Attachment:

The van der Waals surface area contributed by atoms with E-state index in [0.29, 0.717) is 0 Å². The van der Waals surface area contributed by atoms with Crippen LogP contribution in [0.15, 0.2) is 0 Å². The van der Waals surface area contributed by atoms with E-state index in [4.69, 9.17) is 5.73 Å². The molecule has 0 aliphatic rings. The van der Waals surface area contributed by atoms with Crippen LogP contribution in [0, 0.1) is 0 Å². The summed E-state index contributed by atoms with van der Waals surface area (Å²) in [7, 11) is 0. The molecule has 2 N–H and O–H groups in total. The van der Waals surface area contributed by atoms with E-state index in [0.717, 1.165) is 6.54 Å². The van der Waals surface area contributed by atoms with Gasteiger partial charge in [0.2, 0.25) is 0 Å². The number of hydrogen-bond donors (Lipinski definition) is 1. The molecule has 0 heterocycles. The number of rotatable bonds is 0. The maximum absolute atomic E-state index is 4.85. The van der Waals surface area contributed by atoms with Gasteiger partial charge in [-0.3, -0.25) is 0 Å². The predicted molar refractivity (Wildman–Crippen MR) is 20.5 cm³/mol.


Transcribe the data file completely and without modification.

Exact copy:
The van der Waals surface area contributed by atoms with E-state index in [0.29, 0.717) is 0 Å². The van der Waals surface area contributed by atoms with Crippen LogP contribution in [0.15, 0.2) is 0 Å². The van der Waals surface area contributed by atoms with E-state index in [4.69, 9.17) is 5.73 Å². The molecule has 0 aliphatic rings. The van der Waals surface area contributed by atoms with Crippen LogP contribution in [0, 0.1) is 0 Å². The summed E-state index contributed by atoms with van der Waals surface area (Å²) in [7, 11) is 0. The molecule has 2 N–H and O–H groups in total. The van der Waals surface area contributed by atoms with E-state index in [0.717, 1.165) is 6.54 Å². The van der Waals surface area contributed by atoms with Gasteiger partial charge in [0.2, 0.25) is 0 Å². The number of hydrogen-bond donors (Lipinski definition) is 1. The molecule has 0 heterocycles. The number of rotatable bonds is 0. The maximum absolute atomic E-state index is 4.85. The van der Waals surface area contributed by atoms with Gasteiger partial charge in [-0.3, -0.25) is 0 Å². The predicted molar refractivity (Wildman–Crippen MR) is 20.5 cm³/mol.